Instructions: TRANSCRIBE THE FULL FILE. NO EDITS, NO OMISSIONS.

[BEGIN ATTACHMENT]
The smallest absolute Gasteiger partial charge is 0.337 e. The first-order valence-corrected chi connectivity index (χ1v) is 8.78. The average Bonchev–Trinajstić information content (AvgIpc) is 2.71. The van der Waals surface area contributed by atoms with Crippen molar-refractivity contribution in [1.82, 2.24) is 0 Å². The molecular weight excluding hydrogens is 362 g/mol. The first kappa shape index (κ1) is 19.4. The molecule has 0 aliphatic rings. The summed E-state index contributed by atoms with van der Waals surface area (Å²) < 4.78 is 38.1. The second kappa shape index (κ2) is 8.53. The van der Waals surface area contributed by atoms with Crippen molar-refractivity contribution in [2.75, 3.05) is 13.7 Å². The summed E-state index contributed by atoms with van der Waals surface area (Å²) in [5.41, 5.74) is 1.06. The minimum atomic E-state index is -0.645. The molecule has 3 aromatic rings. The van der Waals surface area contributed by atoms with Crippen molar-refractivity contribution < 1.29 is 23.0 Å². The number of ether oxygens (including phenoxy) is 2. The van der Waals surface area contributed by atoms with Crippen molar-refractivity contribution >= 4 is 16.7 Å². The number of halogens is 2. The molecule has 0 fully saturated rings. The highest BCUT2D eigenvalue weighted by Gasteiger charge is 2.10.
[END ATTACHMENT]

The smallest absolute Gasteiger partial charge is 0.337 e. The first-order valence-corrected chi connectivity index (χ1v) is 8.78. The average Bonchev–Trinajstić information content (AvgIpc) is 2.71. The van der Waals surface area contributed by atoms with Crippen molar-refractivity contribution in [1.82, 2.24) is 0 Å². The molecular weight excluding hydrogens is 362 g/mol. The first kappa shape index (κ1) is 19.4. The molecule has 0 aliphatic rings. The summed E-state index contributed by atoms with van der Waals surface area (Å²) < 4.78 is 38.1. The second kappa shape index (κ2) is 8.53. The van der Waals surface area contributed by atoms with Crippen molar-refractivity contribution in [2.75, 3.05) is 13.7 Å². The summed E-state index contributed by atoms with van der Waals surface area (Å²) in [5.41, 5.74) is 1.06. The minimum atomic E-state index is -0.645. The molecule has 3 aromatic rings. The van der Waals surface area contributed by atoms with Crippen molar-refractivity contribution < 1.29 is 23.0 Å². The number of ether oxygens (including phenoxy) is 2. The van der Waals surface area contributed by atoms with Crippen molar-refractivity contribution >= 4 is 16.7 Å². The number of halogens is 2. The molecule has 0 fully saturated rings. The highest BCUT2D eigenvalue weighted by Gasteiger charge is 2.10.